114 Engineering Ethics: An Industrial Perspective
APPLICABLE REGULATIONS
Section 101 of the Year 2000 Readiness and Responsibility Act from the
U.S. Code (House Report 106-131) is given below:
SEC. 101. NOTICE PROCEDURES TO AVOID UNNECESSARY
YEAR 2000 ACTIONS.
(a) NOTIFICATION PERIOD—Before filing a year 2000 action, except
an action that seeks only injunctive relief, a prospective plaintiff shall
send by certified mail to each prospective defendant a written notice
that identifies, with particularity as to any year 2000 claim—
(1) any symptoms of any material defect alleged to have caused
harm or loss;
(2) the harm or loss allegedly suffered by the prospective plaintiff;
(3) the facts that lead the prospective plaintiff to hold such person
responsible for both the defect and the injury;
(4) the relief or action sought by the prospective plaintiff; and
(5) the name, title, address, and telephone numbers of any
individual who has authority to negotiate a resolution of the
dispute on behalf of the prospective plaintiff.
Except as provided in subsection (c), the prospective plaintiff shall not
commence an action in Federal or State court until the expiration of
90 days after the date on which such notice is received. Such 90-day
period shall be excluded in the computation of any applicable statute
of limitations.
(b) RESPONSE TO NOTICE
(1) IN GENERAL—Not later than 30 days after receipt of the
notice specified in subsection (a), each prospective defendant
shall send by certified mail with return receipt requested to
each prospective plaintiff a written statement acknowledging
receipt of the notice and describing any actions it has taken or
will take by not later than 60 days after the end of that 30-day
period, to remedy the problem identified by the prospective
plaintiff.
(2) INADMISSIBILITY—A written statement required by this
subsection is not admissible in evidence, under Rule 408 of the
Federal Rules of Evidence or any analogous rule of evidence
in any State, in any proceeding to prove liability for, or the
invalidity of, a claim or its amount, or otherwise as evidence of
conduct or statements made in compromise negotiations.
(3) PRESUMPTIVE TIME OF RECEIPT—For purposes of
paragraph (1), a notice under subsection (a) is presumed to be
received 7 days after it was sent.
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(c) FAILURE TO RESPOND—If a prospective defendant fails to
respond to a notice provided pursuant to subsection (a) within the
30-day period specified in subsection (b) or does not describe the
action, if any, that the prospective defendant has taken or will take
to remedy the problem identified by the prospective plaintiff within
the subsequent 60 days, the 90-day period specified in subsection
(a) shall terminate at the end of that 30-day period as to that
prospective defendant and the prospective plaintiff may thereafter
commence its action against that prospective defendant.
(d) FAILURE TO PROVIDE NOTICE—If a defendant determines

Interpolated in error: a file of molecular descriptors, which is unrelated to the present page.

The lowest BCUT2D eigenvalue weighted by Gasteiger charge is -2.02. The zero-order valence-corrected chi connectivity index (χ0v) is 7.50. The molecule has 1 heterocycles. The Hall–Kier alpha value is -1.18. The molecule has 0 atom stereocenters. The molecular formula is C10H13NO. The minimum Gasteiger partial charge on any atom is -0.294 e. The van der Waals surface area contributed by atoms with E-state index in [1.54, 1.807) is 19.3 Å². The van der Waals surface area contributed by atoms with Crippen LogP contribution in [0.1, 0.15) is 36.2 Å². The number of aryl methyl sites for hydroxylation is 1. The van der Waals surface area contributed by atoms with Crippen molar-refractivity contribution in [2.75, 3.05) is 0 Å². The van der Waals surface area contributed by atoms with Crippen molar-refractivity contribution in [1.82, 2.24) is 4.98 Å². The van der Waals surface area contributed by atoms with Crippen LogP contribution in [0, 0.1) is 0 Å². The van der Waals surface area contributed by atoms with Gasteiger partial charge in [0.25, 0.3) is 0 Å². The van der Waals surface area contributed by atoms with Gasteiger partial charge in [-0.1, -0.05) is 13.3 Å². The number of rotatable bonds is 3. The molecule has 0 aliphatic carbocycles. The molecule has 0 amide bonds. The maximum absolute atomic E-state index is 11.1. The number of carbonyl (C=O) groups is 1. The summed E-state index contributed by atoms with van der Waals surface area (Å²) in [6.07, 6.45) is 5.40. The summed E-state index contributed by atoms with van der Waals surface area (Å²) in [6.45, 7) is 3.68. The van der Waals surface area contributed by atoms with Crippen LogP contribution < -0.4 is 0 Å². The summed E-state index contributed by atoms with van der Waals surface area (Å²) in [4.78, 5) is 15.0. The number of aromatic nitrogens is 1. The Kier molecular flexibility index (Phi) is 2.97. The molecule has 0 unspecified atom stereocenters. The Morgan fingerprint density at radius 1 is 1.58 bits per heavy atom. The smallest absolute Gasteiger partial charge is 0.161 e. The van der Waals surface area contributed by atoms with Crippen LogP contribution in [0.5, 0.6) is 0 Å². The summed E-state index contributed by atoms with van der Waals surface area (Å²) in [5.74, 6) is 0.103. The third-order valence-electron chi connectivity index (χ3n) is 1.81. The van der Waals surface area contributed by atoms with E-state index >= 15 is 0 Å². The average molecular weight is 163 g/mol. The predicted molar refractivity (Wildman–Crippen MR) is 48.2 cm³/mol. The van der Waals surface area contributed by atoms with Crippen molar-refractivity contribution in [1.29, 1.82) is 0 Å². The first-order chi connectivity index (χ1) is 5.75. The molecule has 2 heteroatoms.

that a plaintiff has filed a year 2000 action without providing the
notice specified in subsection (a) and without awaiting the expiration
of the 90-day period specified in subsection (a), the defendant may
treat the plaintiff’s complaint as such a notice by so informing the
court and the plaintiff in its initial response to the complaint. If any
defendant elects to treat the complaint as such a notice—
(1) the court shall stay all discovery in the action involving that
defendant for the applicable time period provided in subsection
(a) or (c), as the case may be, after filing of the complaint; and
(2) the time for filing answers and all other pleadings shall be
tolled during such applicable period.
(e) EFFECT OF CONTRACTUAL WAITING PERIODS—In cases in
which a contract or a statute enacted before January 1, 1999, requires
notice of nonperformance and provides for a period of delay prior to
the initiation of suit for breach or repudiation of contract, the period
of delay provided in the contract or the statute is controlling over the
waiting period specified in subsections (a) and (d).
(f) SANCTION FOR FRIVOLOUS INVOCATION OF THE STAY
PROVISION—In any action in which a defendant acts pursuant to
subsection (d) to stay the action, and the court subsequently finds
that the defendant’s assertion that the suit is a year 2000 action
was frivolous and made for the purpose of causing unnecessary
delay, the court may award sanctions to opposing parties in
accordance with the provisions of Rule 11 of the Federal Rules of
Civil Procedure or the equivalent applicable State rule.
(g) COMPUTATION OF TIME—For purposes of this section, the
rules regarding computation of time shall be governed by the
applicable Federal or State rules of civil procedure.
(h) SPECIAL RULE FOR CLASS ACTIONS—For the purpose of
applying this section to a year 2000 action that is maintained as a
class action in Federal or State court, the requirements of the
preceding subsections of this section apply only to named
plaintiffs in the class action. (USC, 2005)
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